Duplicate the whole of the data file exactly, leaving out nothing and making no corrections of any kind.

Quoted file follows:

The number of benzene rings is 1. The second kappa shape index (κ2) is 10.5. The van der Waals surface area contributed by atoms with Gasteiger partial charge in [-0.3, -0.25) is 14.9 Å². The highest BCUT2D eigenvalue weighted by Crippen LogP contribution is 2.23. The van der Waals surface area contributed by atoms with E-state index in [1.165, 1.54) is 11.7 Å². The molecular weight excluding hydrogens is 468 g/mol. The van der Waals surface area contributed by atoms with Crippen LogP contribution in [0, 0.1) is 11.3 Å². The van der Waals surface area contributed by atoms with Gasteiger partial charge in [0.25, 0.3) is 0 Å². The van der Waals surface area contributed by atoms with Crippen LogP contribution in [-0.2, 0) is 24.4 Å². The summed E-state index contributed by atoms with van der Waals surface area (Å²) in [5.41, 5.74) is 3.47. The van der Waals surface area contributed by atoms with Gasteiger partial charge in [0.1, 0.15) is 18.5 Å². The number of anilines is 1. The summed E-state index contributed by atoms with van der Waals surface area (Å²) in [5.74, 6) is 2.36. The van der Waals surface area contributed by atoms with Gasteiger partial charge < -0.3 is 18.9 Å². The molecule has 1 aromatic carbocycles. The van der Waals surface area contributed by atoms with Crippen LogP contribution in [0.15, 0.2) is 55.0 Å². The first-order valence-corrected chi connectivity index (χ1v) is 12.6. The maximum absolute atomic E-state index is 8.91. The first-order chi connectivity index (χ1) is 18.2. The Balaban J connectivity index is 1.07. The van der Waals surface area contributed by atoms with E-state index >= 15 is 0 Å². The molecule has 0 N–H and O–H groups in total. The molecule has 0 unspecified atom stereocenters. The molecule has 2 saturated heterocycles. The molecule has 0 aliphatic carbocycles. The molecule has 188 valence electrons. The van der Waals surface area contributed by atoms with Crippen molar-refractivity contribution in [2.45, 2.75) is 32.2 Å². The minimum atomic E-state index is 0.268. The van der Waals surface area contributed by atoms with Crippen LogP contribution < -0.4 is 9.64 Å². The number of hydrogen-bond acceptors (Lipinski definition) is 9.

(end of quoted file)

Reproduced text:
The number of benzene rings is 1. The second kappa shape index (κ2) is 10.5. The van der Waals surface area contributed by atoms with Gasteiger partial charge in [-0.3, -0.25) is 14.9 Å². The highest BCUT2D eigenvalue weighted by Crippen LogP contribution is 2.23. The van der Waals surface area contributed by atoms with E-state index in [1.165, 1.54) is 11.7 Å². The molecular weight excluding hydrogens is 468 g/mol. The van der Waals surface area contributed by atoms with Crippen LogP contribution in [0, 0.1) is 11.3 Å². The van der Waals surface area contributed by atoms with Gasteiger partial charge in [0.25, 0.3) is 0 Å². The van der Waals surface area contributed by atoms with Crippen LogP contribution in [-0.2, 0) is 24.4 Å². The summed E-state index contributed by atoms with van der Waals surface area (Å²) in [5.41, 5.74) is 3.47. The van der Waals surface area contributed by atoms with Gasteiger partial charge in [0.1, 0.15) is 18.5 Å². The number of anilines is 1. The summed E-state index contributed by atoms with van der Waals surface area (Å²) in [5.74, 6) is 2.36. The van der Waals surface area contributed by atoms with Gasteiger partial charge < -0.3 is 18.9 Å². The molecule has 1 aromatic carbocycles. The van der Waals surface area contributed by atoms with Crippen LogP contribution in [0.15, 0.2) is 55.0 Å². The first-order valence-corrected chi connectivity index (χ1v) is 12.6. The maximum absolute atomic E-state index is 8.91. The first-order chi connectivity index (χ1) is 18.2. The Balaban J connectivity index is 1.07. The van der Waals surface area contributed by atoms with E-state index >= 15 is 0 Å². The molecule has 0 N–H and O–H groups in total. The molecule has 0 unspecified atom stereocenters. The molecule has 2 saturated heterocycles. The molecule has 0 aliphatic carbocycles. The molecule has 188 valence electrons. The van der Waals surface area contributed by atoms with Crippen molar-refractivity contribution in [2.45, 2.75) is 32.2 Å². The minimum atomic E-state index is 0.268. The van der Waals surface area contributed by atoms with Crippen LogP contribution < -0.4 is 9.64 Å². The number of hydrogen-bond acceptors (Lipinski definition) is 9.